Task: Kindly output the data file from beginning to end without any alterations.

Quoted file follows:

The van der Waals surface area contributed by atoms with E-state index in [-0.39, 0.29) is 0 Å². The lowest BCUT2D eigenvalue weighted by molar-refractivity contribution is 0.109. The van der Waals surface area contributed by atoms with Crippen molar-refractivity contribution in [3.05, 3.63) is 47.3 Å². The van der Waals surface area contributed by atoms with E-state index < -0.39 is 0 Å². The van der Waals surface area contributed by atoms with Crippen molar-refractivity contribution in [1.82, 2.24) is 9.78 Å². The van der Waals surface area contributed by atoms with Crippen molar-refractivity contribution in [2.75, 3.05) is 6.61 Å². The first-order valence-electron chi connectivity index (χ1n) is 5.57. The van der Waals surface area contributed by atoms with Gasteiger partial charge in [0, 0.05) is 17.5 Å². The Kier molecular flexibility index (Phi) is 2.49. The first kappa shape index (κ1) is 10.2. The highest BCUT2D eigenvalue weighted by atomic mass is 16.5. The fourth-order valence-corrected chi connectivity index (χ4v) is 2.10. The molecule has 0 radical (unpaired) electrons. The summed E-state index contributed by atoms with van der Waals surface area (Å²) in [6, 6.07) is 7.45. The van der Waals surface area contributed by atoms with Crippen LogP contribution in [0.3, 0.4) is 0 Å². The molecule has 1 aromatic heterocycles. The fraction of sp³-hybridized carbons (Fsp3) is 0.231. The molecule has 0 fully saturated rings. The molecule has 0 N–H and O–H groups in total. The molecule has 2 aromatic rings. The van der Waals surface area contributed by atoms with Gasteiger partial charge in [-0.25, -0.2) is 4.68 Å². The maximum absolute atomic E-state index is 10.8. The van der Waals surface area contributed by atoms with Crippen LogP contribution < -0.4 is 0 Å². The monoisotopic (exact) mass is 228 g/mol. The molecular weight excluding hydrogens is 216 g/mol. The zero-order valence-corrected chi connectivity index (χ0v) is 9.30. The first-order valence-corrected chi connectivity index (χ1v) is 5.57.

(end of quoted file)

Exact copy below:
The van der Waals surface area contributed by atoms with E-state index in [-0.39, 0.29) is 0 Å². The lowest BCUT2D eigenvalue weighted by molar-refractivity contribution is 0.109. The van der Waals surface area contributed by atoms with Crippen molar-refractivity contribution in [3.05, 3.63) is 47.3 Å². The van der Waals surface area contributed by atoms with E-state index < -0.39 is 0 Å². The van der Waals surface area contributed by atoms with Crippen molar-refractivity contribution in [1.82, 2.24) is 9.78 Å². The van der Waals surface area contributed by atoms with Crippen molar-refractivity contribution in [2.75, 3.05) is 6.61 Å². The first-order valence-electron chi connectivity index (χ1n) is 5.57. The van der Waals surface area contributed by atoms with Gasteiger partial charge in [0, 0.05) is 17.5 Å². The Kier molecular flexibility index (Phi) is 2.49. The first kappa shape index (κ1) is 10.2. The highest BCUT2D eigenvalue weighted by atomic mass is 16.5. The fourth-order valence-corrected chi connectivity index (χ4v) is 2.10. The molecule has 0 radical (unpaired) electrons. The summed E-state index contributed by atoms with van der Waals surface area (Å²) in [6, 6.07) is 7.45. The van der Waals surface area contributed by atoms with Crippen LogP contribution in [0.3, 0.4) is 0 Å². The molecule has 1 aromatic heterocycles. The fraction of sp³-hybridized carbons (Fsp3) is 0.231. The molecule has 0 fully saturated rings. The molecule has 0 N–H and O–H groups in total. The molecule has 2 aromatic rings. The van der Waals surface area contributed by atoms with Gasteiger partial charge in [-0.25, -0.2) is 4.68 Å². The maximum absolute atomic E-state index is 10.8. The van der Waals surface area contributed by atoms with Crippen LogP contribution < -0.4 is 0 Å². The monoisotopic (exact) mass is 228 g/mol. The molecular weight excluding hydrogens is 216 g/mol. The zero-order valence-corrected chi connectivity index (χ0v) is 9.30. The first-order valence-corrected chi connectivity index (χ1v) is 5.57.